- Views Japan’s Holy Places
- A Clean Bill of Health for Kamakura’s Great Buddha
- [2016.03.11] Read in: 日本語 | 简体字 | 繁體字 | FRANÇAIS | ESPAÑOL | العربية | Русский |
Evoking Japanese aspirations of national renewal on the fifth anniversary of the Great East Japan Earthquake is the newly refreshed visage of Kamakura’s Daibutsu, or Great Buddha. The iconic sculpture recently underwent nearly two months of diagnostic inspections, minor repairs, and inside-and-out cleaning at the hands of the National Research Institute for Cultural Properties, Tokyo. It emerged on March 11 with a clean bill of health and with a redoubled radiance.
“We really didn’t know what to expect,” explains Morii Masayuki (39), a senior researcher at the National Research Institute for Cultural Properties, Tokyo, who headed the diagnostics, repair, and cleaning project. “The Buddha is some 760 years old and has been sitting outside for more than 500 years, exposed to salty sea breezes, continual seismic shaking, bird droppings, and—in recent decades—to acid rain and vibration from nearby vehicle traffic.
Morii Masayuki overseeing the Kamakura Daibutsu project. Following the March 11 disaster, he also commuted to Fukushima Prefecture to supervise post-earthquake restoration work at a site famed for its stone Buddhas.
“So we knew who the main villains were. But we didn’t know how much mischief they had caused. We were therefore happy to discover that the Buddha was structurally sound and that the corrosion was largely benign.”
Kamakura’s Great Buddha evokes, to be precise, the Amitābha Buddha (Amida Butsu), revered especially by adherents of the Pure Land Buddhist sects. Those teachings hold that rebirth in paradise—the “pure land”—awaits believers who take refuge in Amitābha. They admonish the believers to attain salvation by reciting the Buddha’s name repeatedly. In Japanese, that becomes the chant “Namu Amida Butsu, Namu Amida Butsu . . .” (Ah, Amitābha Buddha . . .).
We need to understand the famously beatific visage of Kamakura’s Daibutsu in the context of Amitābha’s embrace of the faithful. The visage’s March 11 re-emergence is a moving commemoration of the more than 16,000 lives lost in the 2011 quake and tsunami. Its auspicious timing, however, was apparently serendipitous. The Daibutsu stands—or, rather, sits—on the grounds of the temple Kōtoku-in. And Kōtoku-in’s chief priest, Satō Takao (52), insists that the timing was “simply how things worked out in the work scheduling.”
A Paucity of Historical Evidence
Our knowledge of the history of Kamakura’s Daibutsu relies on historical documentation that is remarkably sparse. The Azuma kagami (Mirror of the East), a thirteenth-century account of the Kamakura period (1185–1333), reports that work on the Daibutsu began in 1252. But we lack any historical documentation of the date of the completion of the statue or, for that matter, of the identity of the sculptor.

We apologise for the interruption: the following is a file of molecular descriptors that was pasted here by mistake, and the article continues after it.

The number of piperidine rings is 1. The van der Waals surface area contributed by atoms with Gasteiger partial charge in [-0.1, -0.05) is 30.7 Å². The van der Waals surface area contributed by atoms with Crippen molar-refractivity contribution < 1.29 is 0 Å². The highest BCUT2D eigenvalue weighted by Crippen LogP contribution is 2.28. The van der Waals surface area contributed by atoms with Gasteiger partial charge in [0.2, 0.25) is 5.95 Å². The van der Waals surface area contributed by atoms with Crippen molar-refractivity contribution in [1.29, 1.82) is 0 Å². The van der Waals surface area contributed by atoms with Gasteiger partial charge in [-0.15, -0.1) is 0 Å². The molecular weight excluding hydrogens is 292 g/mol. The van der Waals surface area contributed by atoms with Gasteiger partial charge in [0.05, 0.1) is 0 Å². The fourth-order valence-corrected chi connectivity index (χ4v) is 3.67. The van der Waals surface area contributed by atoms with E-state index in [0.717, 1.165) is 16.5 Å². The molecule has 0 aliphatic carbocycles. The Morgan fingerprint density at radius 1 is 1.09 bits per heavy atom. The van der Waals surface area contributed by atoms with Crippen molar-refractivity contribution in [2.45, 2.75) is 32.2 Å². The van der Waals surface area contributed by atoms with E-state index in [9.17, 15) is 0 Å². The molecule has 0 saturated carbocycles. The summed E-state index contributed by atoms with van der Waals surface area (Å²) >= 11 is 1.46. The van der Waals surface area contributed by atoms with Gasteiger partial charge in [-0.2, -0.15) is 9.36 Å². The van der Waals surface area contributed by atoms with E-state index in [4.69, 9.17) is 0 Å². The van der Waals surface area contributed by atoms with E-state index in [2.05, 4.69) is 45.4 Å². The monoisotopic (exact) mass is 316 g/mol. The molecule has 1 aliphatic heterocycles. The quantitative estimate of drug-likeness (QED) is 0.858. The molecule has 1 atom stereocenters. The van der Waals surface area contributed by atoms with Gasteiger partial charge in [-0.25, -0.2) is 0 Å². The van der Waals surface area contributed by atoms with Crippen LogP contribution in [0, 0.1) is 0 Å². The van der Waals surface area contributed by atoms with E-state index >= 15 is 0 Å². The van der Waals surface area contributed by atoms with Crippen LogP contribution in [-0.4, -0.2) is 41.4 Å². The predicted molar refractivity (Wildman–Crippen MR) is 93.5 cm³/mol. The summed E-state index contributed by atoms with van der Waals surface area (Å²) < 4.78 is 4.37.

Morii’s observation that the Daibutsu has resided outdoors for “more than 500 years” jibes with historical accounts while indirectly acknowledging their paucity. We know that Kamakura’s Daibutsu originally resided indoors, like the even larger Daibutsu at the temple Tōdaiji in Nara. But we lack any historical documentation about when it lost its protective shelter for good.
The late-fourteenth-century historical epic Taiheiki reports that the Kamakura Daibutsu’s shelter collapsed in a typhoon in 1334. And the sixteenth-century chronicle Kamakura dainikki mentions the destruction of the housing by a typhoon in 1369 and by an earthquake and tsunami in the late 1490s. The latter mention, though, is questionable. A 1486 entry in a poetry collection by the Zen monk Banri Shūkyū, Baika mujinzō, describes the Daibutsu as sitting outdoors and unsheltered.
A Beloved Presence
“This [diagnostics, repair, and cleaning] project was a powerful reminder,” marvels Morii, “of just how much the Daibutsu means to the Japanese. The media devoted extensive coverage to the project. And visitors kept streaming into Kōtoku-in to have a look, even though they knew that the Daibutsu was under wraps.”
The Daibutsu’s diagnostic and repair work took place from January 13 to the end of February, 2016. The Daibutsu then received a thorough cleaning, and the last of the scaffolding came down on March 10.
That at least most visitors knew that the Daibutsu was “under wraps” is a tribute to conscientious efforts by Kōtoku-in and the community. The temple’s well-maintained website carried a prominent notice about the project, and Kōtoku-in waived the customary ¥200 entrance fee while the Daibutsu was out of view. Asking directions at any shop en route invariably elicited the caution, “But you won’t be able to see the Daibutsu.” Yet still they came.
“People seem to feel the presence of the Daibutsu,” observes Satō, “even when they can’t see it with their eyes.” Morii agrees. “They just want to get close,” he notes. “It’s more than a matter seeing something.” Satō adds that the sense of touch is also important in experiencing the Daibutsu.